Labour Monthly, November 1942
Source: Labour Monthly, November 1942, p. 346-349;
Transcribed: by Ted Crawford.
It is hard to learn fully of the achievements of Soviet science for two reasons. The first is the language difficulty. A few periodicals are published with excellent translations into Western European languages. Others have summaries in these languages. But for many a knowledge of Russian is not enough. Much work on wheat and on the physiology of human labour is printed in Ukrainian, work on cotton breeding in Turki, and so on. Secondly, many periodicals are not available at all in England, and nowhere is a good collection to be found. As there is no such sharp break between pure and applied science in the Soviet Union as exists elsewhere, much fundamental work appears in journals of technical and agricultural institutes, which are hard to come by. Soviet scientists seem to have much better access to the scientific work of capitalist countries than conversely. After the war, the provision of a library where the majority of Soviet scientific journals are available to British readers should be an essential measure in making the alliance of our countries a reality in the intellectual field. Meanwhile this article has been written from memory, as no references are available at my place of work.
Soviet biologists have certain advantages over their British colleagues, and suffer under certain disadvantages. Before the Revolution there were very few of them, and it was necessary to build up cadres on a huge scale after it. This meant that, just as during the period of scientific expansion in the United States a generation ago, a good deal of uncritical work was published. Thus foreign workers have been unable to repeat the results of Gurwitz on mitogenetic rays, which were supposed to induce division in cells, and this fact discredited Soviet biology. It is worth noting that Gurwitz had been trained in Tsarist Russia, and that the first refutation of his statements came from the Soviet Union. Also, until recently, laboratory equipment such as microscopes was very scarce. Thus Soviet workers were handicapped in a number of technical fields.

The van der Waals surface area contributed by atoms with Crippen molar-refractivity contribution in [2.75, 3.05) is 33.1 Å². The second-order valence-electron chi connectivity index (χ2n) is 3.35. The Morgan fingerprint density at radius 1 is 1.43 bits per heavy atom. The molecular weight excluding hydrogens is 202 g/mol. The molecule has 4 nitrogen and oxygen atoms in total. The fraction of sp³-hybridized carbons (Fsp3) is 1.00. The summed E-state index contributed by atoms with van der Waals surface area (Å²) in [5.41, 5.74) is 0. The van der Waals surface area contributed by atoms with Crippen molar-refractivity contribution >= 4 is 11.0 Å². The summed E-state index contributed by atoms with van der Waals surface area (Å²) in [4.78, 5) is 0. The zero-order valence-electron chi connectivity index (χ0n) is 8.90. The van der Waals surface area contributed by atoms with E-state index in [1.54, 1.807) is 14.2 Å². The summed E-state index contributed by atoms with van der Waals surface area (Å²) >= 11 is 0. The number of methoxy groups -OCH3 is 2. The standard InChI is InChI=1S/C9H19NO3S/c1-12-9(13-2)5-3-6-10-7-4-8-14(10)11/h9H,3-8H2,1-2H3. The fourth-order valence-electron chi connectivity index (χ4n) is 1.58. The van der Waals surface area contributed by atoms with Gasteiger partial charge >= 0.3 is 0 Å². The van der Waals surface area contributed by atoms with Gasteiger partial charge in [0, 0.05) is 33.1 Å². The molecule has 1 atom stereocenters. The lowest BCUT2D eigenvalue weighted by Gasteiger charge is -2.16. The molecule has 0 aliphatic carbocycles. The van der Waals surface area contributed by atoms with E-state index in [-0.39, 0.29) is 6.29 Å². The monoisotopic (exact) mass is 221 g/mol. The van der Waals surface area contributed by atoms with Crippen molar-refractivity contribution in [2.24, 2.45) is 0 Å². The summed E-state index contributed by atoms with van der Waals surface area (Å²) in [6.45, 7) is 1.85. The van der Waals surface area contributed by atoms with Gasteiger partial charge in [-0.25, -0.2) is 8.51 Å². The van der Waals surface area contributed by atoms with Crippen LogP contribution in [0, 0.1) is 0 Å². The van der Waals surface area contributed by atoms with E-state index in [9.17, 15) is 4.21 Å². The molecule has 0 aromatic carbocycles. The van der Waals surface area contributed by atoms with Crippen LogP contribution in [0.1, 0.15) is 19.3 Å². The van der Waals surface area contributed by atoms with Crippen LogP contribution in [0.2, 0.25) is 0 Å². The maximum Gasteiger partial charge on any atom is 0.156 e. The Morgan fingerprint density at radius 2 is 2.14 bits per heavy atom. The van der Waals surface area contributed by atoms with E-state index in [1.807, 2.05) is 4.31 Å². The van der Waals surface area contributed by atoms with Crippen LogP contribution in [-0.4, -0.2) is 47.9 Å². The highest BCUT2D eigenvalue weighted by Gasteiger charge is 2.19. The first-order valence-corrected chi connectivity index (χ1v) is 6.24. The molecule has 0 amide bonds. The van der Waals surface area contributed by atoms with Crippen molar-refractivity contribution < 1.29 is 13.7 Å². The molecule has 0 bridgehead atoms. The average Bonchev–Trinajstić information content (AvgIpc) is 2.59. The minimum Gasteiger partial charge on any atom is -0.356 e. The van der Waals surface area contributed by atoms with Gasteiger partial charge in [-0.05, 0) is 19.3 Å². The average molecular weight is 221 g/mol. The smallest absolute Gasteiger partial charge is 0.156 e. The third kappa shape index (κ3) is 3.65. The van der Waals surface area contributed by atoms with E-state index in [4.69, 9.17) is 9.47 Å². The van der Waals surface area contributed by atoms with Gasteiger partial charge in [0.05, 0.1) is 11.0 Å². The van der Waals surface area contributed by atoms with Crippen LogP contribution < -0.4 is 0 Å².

As against this they had the immense advantage of being the pick of the whole population rather than of a restricted class. Their work was part of the development of the productive capacity of their country, which was their government’s main concern. Huge resources were put at their disposal, and they were backed by the keen and critical interest of the masses. Among their tasks were a survey of the wild and domesticated animal and plant life of the entire Union, and of the means for utilising it.
Thus about 1930 Vavilov and his colleagues were growing about 100,000 varieties of cereal near Leningrad, though not all varieties were sown every year. The best similar collection elsewhere consisted of about 3,000 strains of wheat. Again the whole resources of the Union were at their disposal. For example, all British sheep are adapted to be shorn for their wool. But in the northern parts of the U.S.S.R. there are sheep intended to be skinned for coat linings; in the southern part those which yield Astrakhan fur. These different types have been crossed and the inheritance of their characters has been studied. Doubtless the British Empire includes a still greater variety of cultivated plants and animals, but its governments are not primarily interested in increased production, whilst those farmers and land-owners who are so do little to encourage research. Hence, although the U.S.A. comes a good second, the Soviet Union leads the world in many branches of agricultural research.